Another ‘Independence’ day has been celebrated with a military parade, with all the pomp and pageantry worthy of a sovereign republic. But unfortunately, it was on the day that we were given ‘self-rule’ while still being under the tutelage of the Queen of England!
I, and like-minded people, have repeatedly written in the print and social media about not only the incongruity, but more so, the shamelessness of continuing to celebrate ‘Independence’ Day – the day in which we attained Dominion Status in 1948 – when we are have been a sovereign republic since 22nd May 1972 (see my articles in ‘The Island’ of 5th February 2018 and 3rd February 2020).
It seems that all our pleas have fallen on deaf ears of recalcitrant governments – the previous and more surprisingly, the present.
In these articles, we have explained in some detail as to why we should abandon celebrations on ‘Independence’ Day – 4th February, and instead celebrate, with all pomp and pageantry, our Republic Day on 22nd May – (Ref: to my article in ‘The Island of 3rd February 2020).
Let us look at our neighbours who obviously have greater national self-respect and a greater sense of sovereign dignity than we seem to possess – India and Pakistan, who got ‘independence’ from the British colonists at almost the same time.
Republic Day is a national holiday in India. It honours the date on which the Constitution of India came into effect on 26 January 1950, replacing the Government of India Act (1935) as the governing document of India and thus, turning the nation into a newly formed republic.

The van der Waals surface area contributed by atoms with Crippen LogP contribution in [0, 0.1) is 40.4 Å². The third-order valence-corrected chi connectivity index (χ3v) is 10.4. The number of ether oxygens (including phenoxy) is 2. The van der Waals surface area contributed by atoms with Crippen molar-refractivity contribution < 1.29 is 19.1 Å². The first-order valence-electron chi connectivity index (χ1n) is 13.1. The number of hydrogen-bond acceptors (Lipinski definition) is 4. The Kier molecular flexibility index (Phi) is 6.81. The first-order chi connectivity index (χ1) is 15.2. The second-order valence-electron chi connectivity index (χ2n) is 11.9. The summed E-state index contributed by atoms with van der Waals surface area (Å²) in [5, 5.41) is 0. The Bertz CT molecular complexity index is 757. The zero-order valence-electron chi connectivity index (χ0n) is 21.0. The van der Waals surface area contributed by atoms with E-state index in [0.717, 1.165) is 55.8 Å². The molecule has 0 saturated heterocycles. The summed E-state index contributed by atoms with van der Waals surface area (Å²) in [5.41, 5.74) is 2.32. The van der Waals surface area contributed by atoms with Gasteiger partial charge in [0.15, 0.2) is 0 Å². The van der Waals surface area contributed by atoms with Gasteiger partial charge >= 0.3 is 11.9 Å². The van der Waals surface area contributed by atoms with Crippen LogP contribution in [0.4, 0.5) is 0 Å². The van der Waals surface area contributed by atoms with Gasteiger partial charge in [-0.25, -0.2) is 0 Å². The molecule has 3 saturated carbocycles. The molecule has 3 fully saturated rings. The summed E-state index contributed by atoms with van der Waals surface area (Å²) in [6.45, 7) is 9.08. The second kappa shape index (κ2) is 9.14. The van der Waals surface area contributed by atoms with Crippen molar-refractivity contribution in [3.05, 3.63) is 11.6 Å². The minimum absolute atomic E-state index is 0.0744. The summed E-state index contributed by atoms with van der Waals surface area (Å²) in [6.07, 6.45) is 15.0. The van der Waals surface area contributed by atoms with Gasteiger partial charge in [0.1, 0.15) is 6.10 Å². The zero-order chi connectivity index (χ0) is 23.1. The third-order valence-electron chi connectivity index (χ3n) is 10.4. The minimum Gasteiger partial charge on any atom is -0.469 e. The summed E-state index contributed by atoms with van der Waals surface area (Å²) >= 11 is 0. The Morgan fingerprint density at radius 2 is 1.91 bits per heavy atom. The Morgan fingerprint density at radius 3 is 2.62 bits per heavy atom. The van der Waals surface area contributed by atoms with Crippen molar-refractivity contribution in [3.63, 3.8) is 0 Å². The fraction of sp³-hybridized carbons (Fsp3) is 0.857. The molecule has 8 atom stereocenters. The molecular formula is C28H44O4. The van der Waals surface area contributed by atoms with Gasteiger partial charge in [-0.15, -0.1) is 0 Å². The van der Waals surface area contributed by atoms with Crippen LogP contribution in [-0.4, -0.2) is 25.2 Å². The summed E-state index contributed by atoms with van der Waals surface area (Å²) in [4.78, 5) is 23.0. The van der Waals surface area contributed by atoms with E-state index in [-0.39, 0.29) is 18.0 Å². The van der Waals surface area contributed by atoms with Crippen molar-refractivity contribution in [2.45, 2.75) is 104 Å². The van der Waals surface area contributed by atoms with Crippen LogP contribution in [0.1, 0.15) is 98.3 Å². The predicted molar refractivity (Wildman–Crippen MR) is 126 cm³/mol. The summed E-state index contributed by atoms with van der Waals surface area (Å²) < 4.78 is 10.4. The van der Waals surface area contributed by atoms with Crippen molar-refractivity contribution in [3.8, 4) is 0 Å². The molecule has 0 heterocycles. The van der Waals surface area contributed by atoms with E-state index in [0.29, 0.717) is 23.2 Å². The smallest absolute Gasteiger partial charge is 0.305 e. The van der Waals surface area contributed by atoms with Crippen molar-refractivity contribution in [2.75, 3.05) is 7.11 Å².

The Constitution was adopted by the Indian Constituent Assembly on 26th November 1949, and came into effect on 26th January 1950, with a democratic government system, completing the country’s transition towards becoming an independent republic. 26th January was chosen as the date for Republic Day because it was on this day in 1929 that the Declaration of Indian Independence (Purna Swaraj) was proclaimed by the Indian National Congress, in lieu of the ‘Realm status’ as a Dominion, which was later instituted by the British Regime.
The Indian Army, Navy, and Air Force with their bands march past in all their finery and official decorations. The President of India who is the Commander-in-Chief of the Indian Armed Forces, takes the salute. Various para-military forces and the police also take part in this parade. The Chief Guest of this annual event is the President of India. It is a public holiday.
On the other hand, India achieved ‘independence’ from the British Raj on 15 August 1947 following the Indian independence movement. This ‘independence’ came through the Indian Independence Act of 1947, an Act of the Parliament of the United Kingdom, that partitioned British India into the two new independent Dominions of the British Commonwealth. India obtained its ‘independence on 15 August 1947 as a constitutional monarchy with George VI as Head of State and Earl Mountbatten as Governor-General. Just as Ceylon obtained its ‘independence’ on 4th February 1948.